In 2004, Dutch filmmaker Theo van Gogh was heading to work in Amsterdam. On his way, he was stopped in the street by a man — a Muslim fundamentalist angered by a film van Gogh had produced titled Submission, on the oppression of women in the Muslim world. The man shot van Gogh multiple times, cut his throat, and stabbed him. The attacker also left a five-page note stabbed into van Gogh’s chest.
That note was addressed to the woman who co-produced Submission, Ayaan Hirsi Ali, who, like van Gogh, is an outspoken and brave fighter against the oppressive radical Muslim belief system. In the letter, van Gogh’s attacker threatened Ali with death, and ranted incoherently against Jews and the West. Ali, who had immigrated to the Netherlands from her home country of Somalia, understandably feared for her life, and went into hiding.
But she was not silenced. In 2007, Ali published an extraordinary book documenting her life under the harsh strictures of radical Islam. Infidel is her biography — her personal story of growing up in a devout Muslim family in Somalia, Saudi Arabia, Ethiopia, and Kenya. While we often see the tragic impact of radical Islamic beliefs in world events, we less often see the impact it has on individual lives. It is just such a perspective that makes Infidel so powerful.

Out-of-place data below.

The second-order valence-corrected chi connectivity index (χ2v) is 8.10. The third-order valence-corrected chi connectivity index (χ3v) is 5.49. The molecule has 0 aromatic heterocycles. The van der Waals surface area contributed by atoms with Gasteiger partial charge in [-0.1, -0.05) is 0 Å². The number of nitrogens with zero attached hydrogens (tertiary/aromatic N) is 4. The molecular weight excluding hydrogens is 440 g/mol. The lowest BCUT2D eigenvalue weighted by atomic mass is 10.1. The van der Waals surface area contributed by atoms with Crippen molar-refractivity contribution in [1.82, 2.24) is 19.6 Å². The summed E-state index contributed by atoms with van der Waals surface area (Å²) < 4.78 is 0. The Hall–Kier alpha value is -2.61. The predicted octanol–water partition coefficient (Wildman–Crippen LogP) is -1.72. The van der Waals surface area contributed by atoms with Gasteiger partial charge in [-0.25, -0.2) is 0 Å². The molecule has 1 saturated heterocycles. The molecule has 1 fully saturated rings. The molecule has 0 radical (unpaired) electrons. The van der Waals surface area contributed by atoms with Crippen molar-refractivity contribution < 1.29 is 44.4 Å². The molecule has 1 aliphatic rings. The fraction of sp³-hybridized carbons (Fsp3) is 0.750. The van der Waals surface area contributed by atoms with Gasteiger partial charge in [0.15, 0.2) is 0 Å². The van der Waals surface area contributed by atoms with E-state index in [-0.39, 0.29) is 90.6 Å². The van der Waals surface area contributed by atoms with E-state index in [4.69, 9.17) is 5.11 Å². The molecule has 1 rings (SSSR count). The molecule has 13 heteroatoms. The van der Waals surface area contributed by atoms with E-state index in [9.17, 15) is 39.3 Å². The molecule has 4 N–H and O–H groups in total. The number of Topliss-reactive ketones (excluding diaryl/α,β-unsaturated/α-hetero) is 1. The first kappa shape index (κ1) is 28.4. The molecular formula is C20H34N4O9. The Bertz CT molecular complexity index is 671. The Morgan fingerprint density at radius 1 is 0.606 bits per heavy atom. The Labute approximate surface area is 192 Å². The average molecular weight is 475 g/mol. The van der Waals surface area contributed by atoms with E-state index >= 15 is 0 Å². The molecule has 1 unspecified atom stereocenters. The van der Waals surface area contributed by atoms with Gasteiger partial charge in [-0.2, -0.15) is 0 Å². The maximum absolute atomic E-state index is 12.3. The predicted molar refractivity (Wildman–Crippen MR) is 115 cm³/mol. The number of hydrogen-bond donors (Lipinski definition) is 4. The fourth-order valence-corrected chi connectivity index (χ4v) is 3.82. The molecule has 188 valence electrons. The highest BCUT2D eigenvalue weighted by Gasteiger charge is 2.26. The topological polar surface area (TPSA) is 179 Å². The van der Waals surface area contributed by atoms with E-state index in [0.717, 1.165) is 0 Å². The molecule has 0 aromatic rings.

The harsh realities women live with every day in countries where radical Islam holds sway are, for many of us in the West, hard to fathom. Ali describes the plight of some of the women she featured in the movie Submission:
There is the woman who is flogged for committing adultery; another who is given in marriage to a man she loathes; another who is beaten by her husband on a regular basis; and another who is shunned by her father when he learns that his brother raped her. Each abuse is justified by the perpetrators in the name of God, citing the Quran verses now written on the bodies of the women. These women stand for hundreds of thousands of Muslim women around the world.
There are parts of Infidel that may shock some readers — the cruel treatment Ali receives as a matter of custom, even from family members, is indeed appalling. But it is precisely her honesty that makes this book essential for our times, when terrorism and violence motivated by radical Islamic beliefs seems to have become a permanent feature of our world.
To this day, Ali is under fire for her beliefs, and threatened by Islamist fanatics willing to kill her for her views. But her response to those who ask if she has a “death wish” is bold and uncompromising: “I would like to keep on living. However, some things must be said, and there are times when silence becomes an accomplice to injustice.”
Eloquent and powerful words — to which I can only add: Amen.
With prayers for shalom, peace,
Rabbi Yechiel Eckstein,
International Fellowship of Christians and Jews